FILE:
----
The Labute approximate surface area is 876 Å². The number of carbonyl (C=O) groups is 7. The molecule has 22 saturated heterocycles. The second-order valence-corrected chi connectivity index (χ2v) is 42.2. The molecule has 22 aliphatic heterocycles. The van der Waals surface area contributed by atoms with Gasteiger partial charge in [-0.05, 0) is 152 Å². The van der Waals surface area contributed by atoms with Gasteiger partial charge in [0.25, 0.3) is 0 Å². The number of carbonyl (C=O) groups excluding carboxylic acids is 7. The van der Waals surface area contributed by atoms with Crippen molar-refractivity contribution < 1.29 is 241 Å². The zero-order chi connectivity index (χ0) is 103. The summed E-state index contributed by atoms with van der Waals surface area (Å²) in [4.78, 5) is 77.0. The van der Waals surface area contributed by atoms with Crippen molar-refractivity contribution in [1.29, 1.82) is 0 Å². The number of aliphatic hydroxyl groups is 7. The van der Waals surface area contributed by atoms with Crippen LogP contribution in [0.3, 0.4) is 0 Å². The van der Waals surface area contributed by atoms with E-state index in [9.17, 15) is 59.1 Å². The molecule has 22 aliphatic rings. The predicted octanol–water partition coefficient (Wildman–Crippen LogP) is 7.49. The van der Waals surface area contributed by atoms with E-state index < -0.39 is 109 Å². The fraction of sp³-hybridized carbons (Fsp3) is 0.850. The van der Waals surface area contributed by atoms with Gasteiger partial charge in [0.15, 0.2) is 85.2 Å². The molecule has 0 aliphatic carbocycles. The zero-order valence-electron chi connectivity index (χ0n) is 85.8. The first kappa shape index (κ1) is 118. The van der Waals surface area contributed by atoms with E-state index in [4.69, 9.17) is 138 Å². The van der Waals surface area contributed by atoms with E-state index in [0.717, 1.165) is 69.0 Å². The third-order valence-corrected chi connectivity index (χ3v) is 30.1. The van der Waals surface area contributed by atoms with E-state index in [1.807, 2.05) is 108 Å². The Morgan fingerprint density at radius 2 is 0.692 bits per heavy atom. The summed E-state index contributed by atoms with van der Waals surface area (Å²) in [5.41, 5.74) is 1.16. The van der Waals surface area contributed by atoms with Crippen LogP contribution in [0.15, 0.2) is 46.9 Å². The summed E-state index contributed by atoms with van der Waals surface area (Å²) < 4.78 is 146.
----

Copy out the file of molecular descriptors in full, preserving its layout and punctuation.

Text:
The Labute approximate surface area is 876 Å². The number of carbonyl (C=O) groups is 7. The molecule has 22 saturated heterocycles. The second-order valence-corrected chi connectivity index (χ2v) is 42.2. The molecule has 22 aliphatic heterocycles. The van der Waals surface area contributed by atoms with Gasteiger partial charge in [-0.05, 0) is 152 Å². The van der Waals surface area contributed by atoms with Gasteiger partial charge in [0.25, 0.3) is 0 Å². The number of carbonyl (C=O) groups excluding carboxylic acids is 7. The van der Waals surface area contributed by atoms with Crippen molar-refractivity contribution < 1.29 is 241 Å². The zero-order chi connectivity index (χ0) is 103. The summed E-state index contributed by atoms with van der Waals surface area (Å²) in [4.78, 5) is 77.0. The van der Waals surface area contributed by atoms with Crippen molar-refractivity contribution in [1.29, 1.82) is 0 Å². The number of aliphatic hydroxyl groups is 7. The van der Waals surface area contributed by atoms with Crippen LogP contribution in [0.3, 0.4) is 0 Å². The van der Waals surface area contributed by atoms with E-state index in [9.17, 15) is 59.1 Å². The molecule has 22 aliphatic rings. The predicted octanol–water partition coefficient (Wildman–Crippen LogP) is 7.49. The van der Waals surface area contributed by atoms with E-state index < -0.39 is 109 Å². The fraction of sp³-hybridized carbons (Fsp3) is 0.850. The van der Waals surface area contributed by atoms with Gasteiger partial charge in [0.15, 0.2) is 85.2 Å². The molecule has 0 aliphatic carbocycles. The zero-order valence-electron chi connectivity index (χ0n) is 85.8. The first kappa shape index (κ1) is 118. The van der Waals surface area contributed by atoms with E-state index in [4.69, 9.17) is 138 Å². The van der Waals surface area contributed by atoms with E-state index in [0.717, 1.165) is 69.0 Å². The third-order valence-corrected chi connectivity index (χ3v) is 30.1. The van der Waals surface area contributed by atoms with E-state index in [1.807, 2.05) is 108 Å². The Morgan fingerprint density at radius 2 is 0.692 bits per heavy atom. The summed E-state index contributed by atoms with van der Waals surface area (Å²) in [5.41, 5.74) is 1.16. The van der Waals surface area contributed by atoms with Crippen LogP contribution in [0.15, 0.2) is 46.9 Å². The summed E-state index contributed by atoms with van der Waals surface area (Å²) < 4.78 is 146.